Ubiquinone (coenzyme Q10) prevents renal mitochondrial dysfunction in an experimental model of type 2 diabetes.
ABSTRACT Cardiovascular benefits of ubiquinone have been previously demonstrated, and we administered it as a novel therapy in an experimental model of type 2 diabetic nephropathy. db/db and dbH mice were followed for 10 weeks, after randomization to receive either vehicle or ubiquinone (CoQ10; 10mg/kg/day) orally. db/db mice had elevated urinary albumin excretion rates and albumin:creatinine ratio, not seen in db/db CoQ10-treated mice. Renal cortices from db/db mice had lower total and oxidized CoQ10 content, compared with dbH mice. Mitochondria from db/db mice also contained less oxidized CoQ10(ubiquinone) compared with dbH mice. Diabetes-induced increases in total renal collagen but not glomerulosclerosis were significantly decreased with CoQ10 therapy. Mitochondrial superoxide and ATP production via complex II in the renal cortex were increased in db/db mice, with ATP normalized by CoQ10. However, excess renal mitochondrial hydrogen peroxide production and increased mitochondrial membrane potential seen in db/db mice were attenuated with CoQ10. Renal superoxide dismutase activity was also lower in db/db mice compared with dbH mice. Our results suggest that a deficiency in mitochondrial oxidized CoQ10 (ubiquinone) may be a likely precipitating factor for diabetic nephropathy. Therefore CoQ10 supplementation may be renoprotective in type 2 diabetes, via preservation of mitochondrial function.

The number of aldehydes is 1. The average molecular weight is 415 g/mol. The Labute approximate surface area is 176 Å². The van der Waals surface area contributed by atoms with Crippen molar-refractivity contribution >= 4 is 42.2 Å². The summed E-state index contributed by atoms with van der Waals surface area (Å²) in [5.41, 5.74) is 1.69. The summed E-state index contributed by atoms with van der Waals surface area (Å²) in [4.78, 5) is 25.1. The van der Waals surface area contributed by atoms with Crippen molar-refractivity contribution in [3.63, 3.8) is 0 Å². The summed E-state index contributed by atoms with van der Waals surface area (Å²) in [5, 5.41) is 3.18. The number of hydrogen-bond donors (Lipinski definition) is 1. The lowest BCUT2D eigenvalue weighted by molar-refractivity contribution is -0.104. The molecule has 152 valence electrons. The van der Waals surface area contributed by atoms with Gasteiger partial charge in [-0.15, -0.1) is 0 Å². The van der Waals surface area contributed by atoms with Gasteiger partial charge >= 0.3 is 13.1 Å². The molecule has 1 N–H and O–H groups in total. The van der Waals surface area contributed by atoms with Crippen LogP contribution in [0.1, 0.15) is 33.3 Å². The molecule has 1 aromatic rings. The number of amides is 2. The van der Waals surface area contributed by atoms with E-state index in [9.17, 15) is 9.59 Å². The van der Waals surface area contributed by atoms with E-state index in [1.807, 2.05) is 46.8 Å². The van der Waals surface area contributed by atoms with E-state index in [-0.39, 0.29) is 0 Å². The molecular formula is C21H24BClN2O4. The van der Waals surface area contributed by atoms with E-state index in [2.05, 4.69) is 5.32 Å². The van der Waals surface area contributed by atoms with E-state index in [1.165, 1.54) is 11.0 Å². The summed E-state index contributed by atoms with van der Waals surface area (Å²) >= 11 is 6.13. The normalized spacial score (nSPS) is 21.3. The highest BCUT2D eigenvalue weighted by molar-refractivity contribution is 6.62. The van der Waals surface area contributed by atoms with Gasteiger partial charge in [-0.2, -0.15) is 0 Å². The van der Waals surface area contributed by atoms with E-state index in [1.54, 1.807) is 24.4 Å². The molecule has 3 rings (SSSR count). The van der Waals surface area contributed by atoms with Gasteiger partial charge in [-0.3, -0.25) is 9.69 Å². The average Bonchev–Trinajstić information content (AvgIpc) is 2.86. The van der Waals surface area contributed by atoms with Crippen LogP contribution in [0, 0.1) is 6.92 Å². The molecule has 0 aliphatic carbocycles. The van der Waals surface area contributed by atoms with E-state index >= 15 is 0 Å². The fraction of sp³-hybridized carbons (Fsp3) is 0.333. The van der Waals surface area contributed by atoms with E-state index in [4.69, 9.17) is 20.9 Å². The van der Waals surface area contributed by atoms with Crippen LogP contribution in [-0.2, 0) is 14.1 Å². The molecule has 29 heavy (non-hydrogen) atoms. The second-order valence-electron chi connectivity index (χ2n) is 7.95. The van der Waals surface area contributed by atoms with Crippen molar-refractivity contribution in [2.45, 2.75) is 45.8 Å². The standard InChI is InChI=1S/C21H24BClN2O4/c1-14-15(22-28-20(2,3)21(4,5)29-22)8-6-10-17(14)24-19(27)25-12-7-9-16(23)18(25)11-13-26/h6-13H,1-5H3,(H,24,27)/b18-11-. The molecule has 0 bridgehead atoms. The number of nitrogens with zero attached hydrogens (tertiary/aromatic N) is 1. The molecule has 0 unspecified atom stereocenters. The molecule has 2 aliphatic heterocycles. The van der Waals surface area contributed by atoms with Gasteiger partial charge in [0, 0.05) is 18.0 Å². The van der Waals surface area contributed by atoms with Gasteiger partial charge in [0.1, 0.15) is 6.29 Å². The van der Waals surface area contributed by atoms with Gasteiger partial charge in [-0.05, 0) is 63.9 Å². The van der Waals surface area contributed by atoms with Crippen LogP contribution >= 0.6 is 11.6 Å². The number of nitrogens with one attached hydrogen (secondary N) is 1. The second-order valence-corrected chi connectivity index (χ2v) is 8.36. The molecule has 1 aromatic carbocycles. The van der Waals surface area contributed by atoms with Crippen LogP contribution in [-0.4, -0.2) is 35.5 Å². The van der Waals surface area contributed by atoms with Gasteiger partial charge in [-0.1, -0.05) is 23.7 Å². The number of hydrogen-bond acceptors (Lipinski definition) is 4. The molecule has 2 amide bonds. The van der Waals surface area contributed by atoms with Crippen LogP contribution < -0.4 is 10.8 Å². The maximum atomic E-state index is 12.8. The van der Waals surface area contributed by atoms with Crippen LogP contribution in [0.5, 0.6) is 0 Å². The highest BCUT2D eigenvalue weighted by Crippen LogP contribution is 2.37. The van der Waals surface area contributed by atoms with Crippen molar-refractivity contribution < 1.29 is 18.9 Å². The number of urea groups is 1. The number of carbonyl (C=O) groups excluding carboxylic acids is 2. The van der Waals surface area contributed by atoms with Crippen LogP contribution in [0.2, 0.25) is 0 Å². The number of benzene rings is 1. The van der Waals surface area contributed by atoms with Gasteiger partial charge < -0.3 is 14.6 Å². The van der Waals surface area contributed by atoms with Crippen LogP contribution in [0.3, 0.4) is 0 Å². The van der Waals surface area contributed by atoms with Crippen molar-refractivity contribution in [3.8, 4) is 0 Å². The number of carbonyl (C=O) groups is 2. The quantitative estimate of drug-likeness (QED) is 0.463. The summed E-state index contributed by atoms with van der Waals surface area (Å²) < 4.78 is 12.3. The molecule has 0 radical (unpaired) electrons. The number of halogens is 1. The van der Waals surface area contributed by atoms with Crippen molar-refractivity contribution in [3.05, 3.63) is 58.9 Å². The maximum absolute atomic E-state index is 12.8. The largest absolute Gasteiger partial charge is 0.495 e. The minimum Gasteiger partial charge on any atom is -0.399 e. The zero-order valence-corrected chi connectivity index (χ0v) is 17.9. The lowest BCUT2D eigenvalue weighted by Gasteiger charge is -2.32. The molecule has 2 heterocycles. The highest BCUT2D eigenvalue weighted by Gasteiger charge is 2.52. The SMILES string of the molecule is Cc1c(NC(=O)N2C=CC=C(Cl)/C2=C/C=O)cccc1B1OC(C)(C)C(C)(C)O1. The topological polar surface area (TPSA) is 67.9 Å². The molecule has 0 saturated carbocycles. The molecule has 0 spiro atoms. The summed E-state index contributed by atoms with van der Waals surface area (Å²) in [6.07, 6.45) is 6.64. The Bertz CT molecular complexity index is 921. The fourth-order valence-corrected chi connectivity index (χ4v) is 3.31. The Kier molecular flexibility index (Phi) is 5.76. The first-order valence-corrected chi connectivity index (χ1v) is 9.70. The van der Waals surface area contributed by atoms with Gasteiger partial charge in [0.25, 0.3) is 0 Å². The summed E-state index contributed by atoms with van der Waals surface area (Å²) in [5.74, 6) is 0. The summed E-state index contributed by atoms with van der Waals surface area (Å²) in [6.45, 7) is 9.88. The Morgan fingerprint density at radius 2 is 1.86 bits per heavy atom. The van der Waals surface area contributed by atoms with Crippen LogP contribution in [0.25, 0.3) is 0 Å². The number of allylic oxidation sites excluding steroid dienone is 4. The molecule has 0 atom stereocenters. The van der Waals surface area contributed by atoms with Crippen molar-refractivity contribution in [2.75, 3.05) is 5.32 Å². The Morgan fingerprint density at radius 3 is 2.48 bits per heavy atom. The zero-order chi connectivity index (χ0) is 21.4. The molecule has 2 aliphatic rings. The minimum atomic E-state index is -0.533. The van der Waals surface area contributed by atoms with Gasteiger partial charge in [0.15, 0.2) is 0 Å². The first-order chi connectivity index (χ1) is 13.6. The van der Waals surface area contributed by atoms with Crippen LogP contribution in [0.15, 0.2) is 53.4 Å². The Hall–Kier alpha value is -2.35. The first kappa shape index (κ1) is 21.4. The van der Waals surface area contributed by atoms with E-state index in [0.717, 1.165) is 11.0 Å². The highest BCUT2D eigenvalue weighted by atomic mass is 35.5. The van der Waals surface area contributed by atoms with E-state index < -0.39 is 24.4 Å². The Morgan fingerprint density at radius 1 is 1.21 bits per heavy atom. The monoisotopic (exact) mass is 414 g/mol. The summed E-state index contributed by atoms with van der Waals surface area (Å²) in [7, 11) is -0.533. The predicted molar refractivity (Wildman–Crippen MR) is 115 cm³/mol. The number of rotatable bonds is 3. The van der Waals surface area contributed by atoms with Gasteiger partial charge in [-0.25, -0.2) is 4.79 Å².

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ABSTRACT: As a nutritional supplement, coenzyme Q10 (CoQ10) was tested previously in several models of diabetes and/or insulin resistance (IR); however, its exact mechanisms have not been profoundly explicated. Hence, the objective of this work is to verify some of the possible mechanisms that underlie its therapeutic efficacy. Moreover, the study aimed to assess the potential modulatory effect of CoQ10 on the antidiabetic action of glimebiride. An insulin resistance/type 2 diabetic model was adopted, in which rats were fed high fat/high fructose diet (HFFD) for 6 weeks followed by a single sub-diabetogenic dose of streptozotocin (35 mg/kg, i.p.). At the end of the 7(th) week animals were treated with CoQ10 (20 mg/kg, p.o) and/or glimebiride (0.5 mg/kg, p.o) for 2 weeks. CoQ10 alone opposed the HFFD effect and increased the hepatic/muscular content/activity of tyrosine kinase (TK), phosphatidylinositol kinase (PI3K), and adiponectin receptors. Conversely, it decreased the content/activity of insulin receptor isoforms, myeloperoxidase and glucose transporters (GLUT4; 2). Besides, it lowered significantly the serum levels of glucose, insulin, fructosamine and HOMA index, improved the serum lipid panel and elevated the levels of glutathione, sRAGE and adiponectin. On the other hand, CoQ10 lowered the serum levels of malondialdehyde, visfatin, ALT and AST. Surprisingly, CoQ10 effect surpassed that of glimepiride in almost all the assessed parameters, except for glucose, fructosamine, TK, PI3K, and GLUT4. Combining CoQ10 with glimepiride enhanced the effect of the latter on the aforementioned parameters. These results provided a new insight into the possible mechanisms by which CoQ10 improves insulin sensitivity and adjusts type 2 diabetic disorder. These mechanisms involve modulation of insulin and adiponectin receptors, as well as TK, PI3K, glucose transporters, besides improving lipid profile, redox system, sRAGE, and adipocytokines. The study also points to the potential positive effect of CoQ10 as an adds- on to conventional antidiabetic therapies.PLoS ONE 02/2014; 9(2):e89169. · 3.53 Impact Factor